It's not just new winter coats and next Christmas's presents that Brits are snapping up in the January sales. They are also laying out for their annual two weeks of summer sun and grabbing low cost European mini-breaks while they are at it.
According to Yorkshire Bank research, 54 per cent of Brits depressed by the cold winter are bagging themselves a summer holiday while prices are low.
Waiting until the summer for a break away is too long for an increasing number of Brits. As well as booking their summer holiday in January, one in four (27%) will also book multiple weekend breaks in cities across Europe to make the most of the early bird deals currently around.
Despite having limited funds in January, one in three (33%) are heading to the travel agents, credit card in hand. This could be to ensure they are not amongst the one in four (25%) who, according to Yorkshire Bank's research, have previously missed out on a bargain break because they did not have the cash to take advantage of the deal when they needed it.
Gary Lumby, Yorkshire Bank's head of retail, said: "With Brits working the longest hours in Europe, it's understandable to find they are treating themselves to more and more holidays in order to relax. However, what they must be careful of is not being blinded by the cheap deals and overstretching themselves financially.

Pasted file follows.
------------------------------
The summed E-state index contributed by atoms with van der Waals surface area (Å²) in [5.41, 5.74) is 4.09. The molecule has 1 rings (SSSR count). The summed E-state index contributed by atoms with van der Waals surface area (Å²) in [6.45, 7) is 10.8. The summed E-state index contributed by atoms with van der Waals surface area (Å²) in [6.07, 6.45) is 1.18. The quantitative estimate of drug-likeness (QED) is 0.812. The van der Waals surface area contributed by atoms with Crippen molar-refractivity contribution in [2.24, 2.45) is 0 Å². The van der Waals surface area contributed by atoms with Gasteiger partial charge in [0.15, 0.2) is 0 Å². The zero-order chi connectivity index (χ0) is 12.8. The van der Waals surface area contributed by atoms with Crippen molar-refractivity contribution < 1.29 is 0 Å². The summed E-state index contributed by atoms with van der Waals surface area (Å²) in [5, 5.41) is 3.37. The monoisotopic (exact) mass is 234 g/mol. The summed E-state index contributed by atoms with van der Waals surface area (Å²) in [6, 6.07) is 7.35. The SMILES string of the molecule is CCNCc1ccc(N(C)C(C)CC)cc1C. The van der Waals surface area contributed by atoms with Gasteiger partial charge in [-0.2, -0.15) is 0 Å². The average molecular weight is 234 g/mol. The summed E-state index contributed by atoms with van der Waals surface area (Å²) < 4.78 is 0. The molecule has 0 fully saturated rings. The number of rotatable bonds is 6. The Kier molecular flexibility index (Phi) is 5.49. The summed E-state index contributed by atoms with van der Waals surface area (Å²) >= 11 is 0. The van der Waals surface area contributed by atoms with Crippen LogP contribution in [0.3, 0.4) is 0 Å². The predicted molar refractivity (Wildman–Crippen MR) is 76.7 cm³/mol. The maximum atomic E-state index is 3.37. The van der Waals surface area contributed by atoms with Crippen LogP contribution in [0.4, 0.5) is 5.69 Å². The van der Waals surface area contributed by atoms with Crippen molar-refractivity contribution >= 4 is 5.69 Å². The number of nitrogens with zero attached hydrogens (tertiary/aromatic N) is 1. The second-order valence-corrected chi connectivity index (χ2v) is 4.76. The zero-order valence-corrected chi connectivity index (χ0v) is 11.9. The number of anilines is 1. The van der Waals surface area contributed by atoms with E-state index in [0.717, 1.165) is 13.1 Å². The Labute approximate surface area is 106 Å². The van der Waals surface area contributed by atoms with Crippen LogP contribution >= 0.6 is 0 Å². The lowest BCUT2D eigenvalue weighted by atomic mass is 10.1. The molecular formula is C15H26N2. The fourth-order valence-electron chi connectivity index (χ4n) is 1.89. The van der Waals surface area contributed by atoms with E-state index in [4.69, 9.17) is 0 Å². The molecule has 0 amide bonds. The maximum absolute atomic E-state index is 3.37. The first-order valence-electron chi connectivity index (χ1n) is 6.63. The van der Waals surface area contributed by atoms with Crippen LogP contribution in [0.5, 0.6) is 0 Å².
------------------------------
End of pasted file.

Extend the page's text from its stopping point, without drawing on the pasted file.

"Those planning credit card holiday purchases should ensure they keep up their monthly payments or spread the cost over the year in manageable amounts. If they don't, they may find the bargain holiday more expensive than first thought. Alternatively they could consider a Yorkshire Bank personal loan, which could work out cheaper and they'll know exactly how much they will need to pay back in total."
Mini breaks popular, major injuries uninsured
Weekend breaks abroad are also growing in popularity as an alternative to the traditional summer break, according to Yorkshire Bank's research. Nearly one in five (18%) are now planning to forfeit two weeks lying on the beach in favour of several mini-breaks.
However, almost one in three (32%) of those planning a European mini-break do not intend to purchase holiday insurance for their trip.
Gary Lumby added: "You can never plan when you'll be involved in an accident, especially when travelling abroad. That's why when going on holiday, even if it's just for a few days, you should always book good quality travel insurance.
"You often hear horror stories of the huge medical bills some holiday makers face when taken ill abroad. Bills for thousands of pounds can be prevented just by taking out a travel insurance policy before you travel. Not only will this cover medical expenses but also lost luggage, currency or stolen purses or wallets."
For more information on Yorkshire Bank and ways to help pay for your 2007 holiday, log on to www.ybonline.co.uk or call into branch.